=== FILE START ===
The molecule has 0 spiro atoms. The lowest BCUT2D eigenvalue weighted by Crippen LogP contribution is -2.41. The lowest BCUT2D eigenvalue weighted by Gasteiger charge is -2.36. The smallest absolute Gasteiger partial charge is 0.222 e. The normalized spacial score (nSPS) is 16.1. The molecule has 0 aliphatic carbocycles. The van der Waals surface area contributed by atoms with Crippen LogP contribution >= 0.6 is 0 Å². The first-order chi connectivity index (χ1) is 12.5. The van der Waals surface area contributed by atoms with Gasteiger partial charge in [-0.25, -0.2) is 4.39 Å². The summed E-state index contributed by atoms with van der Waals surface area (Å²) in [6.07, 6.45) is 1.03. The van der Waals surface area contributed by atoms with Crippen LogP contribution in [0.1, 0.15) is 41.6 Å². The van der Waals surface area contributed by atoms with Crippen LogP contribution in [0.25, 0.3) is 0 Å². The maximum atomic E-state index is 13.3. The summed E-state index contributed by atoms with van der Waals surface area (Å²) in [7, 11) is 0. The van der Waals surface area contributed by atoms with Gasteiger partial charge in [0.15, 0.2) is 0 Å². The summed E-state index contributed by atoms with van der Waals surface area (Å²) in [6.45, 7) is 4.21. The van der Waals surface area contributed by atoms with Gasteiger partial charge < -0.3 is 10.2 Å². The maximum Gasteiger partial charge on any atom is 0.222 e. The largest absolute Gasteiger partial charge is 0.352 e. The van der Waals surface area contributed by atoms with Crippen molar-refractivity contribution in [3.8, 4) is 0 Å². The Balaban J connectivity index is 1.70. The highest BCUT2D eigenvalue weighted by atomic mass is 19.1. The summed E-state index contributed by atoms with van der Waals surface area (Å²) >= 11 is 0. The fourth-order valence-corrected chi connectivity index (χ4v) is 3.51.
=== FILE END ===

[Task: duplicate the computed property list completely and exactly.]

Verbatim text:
The molecule has 0 spiro atoms. The lowest BCUT2D eigenvalue weighted by Crippen LogP contribution is -2.41. The lowest BCUT2D eigenvalue weighted by Gasteiger charge is -2.36. The smallest absolute Gasteiger partial charge is 0.222 e. The normalized spacial score (nSPS) is 16.1. The molecule has 0 aliphatic carbocycles. The van der Waals surface area contributed by atoms with Crippen LogP contribution >= 0.6 is 0 Å². The first-order chi connectivity index (χ1) is 12.5. The van der Waals surface area contributed by atoms with Gasteiger partial charge in [-0.25, -0.2) is 4.39 Å². The summed E-state index contributed by atoms with van der Waals surface area (Å²) in [6.07, 6.45) is 1.03. The van der Waals surface area contributed by atoms with Crippen LogP contribution in [0.1, 0.15) is 41.6 Å². The van der Waals surface area contributed by atoms with Crippen LogP contribution in [0.25, 0.3) is 0 Å². The maximum atomic E-state index is 13.3. The summed E-state index contributed by atoms with van der Waals surface area (Å²) in [7, 11) is 0. The van der Waals surface area contributed by atoms with Gasteiger partial charge in [0.15, 0.2) is 0 Å². The summed E-state index contributed by atoms with van der Waals surface area (Å²) in [6.45, 7) is 4.21. The van der Waals surface area contributed by atoms with Gasteiger partial charge < -0.3 is 10.2 Å². The maximum Gasteiger partial charge on any atom is 0.222 e. The largest absolute Gasteiger partial charge is 0.352 e. The van der Waals surface area contributed by atoms with Crippen molar-refractivity contribution in [3.8, 4) is 0 Å². The Balaban J connectivity index is 1.70. The highest BCUT2D eigenvalue weighted by atomic mass is 19.1. The summed E-state index contributed by atoms with van der Waals surface area (Å²) >= 11 is 0. The fourth-order valence-corrected chi connectivity index (χ4v) is 3.51.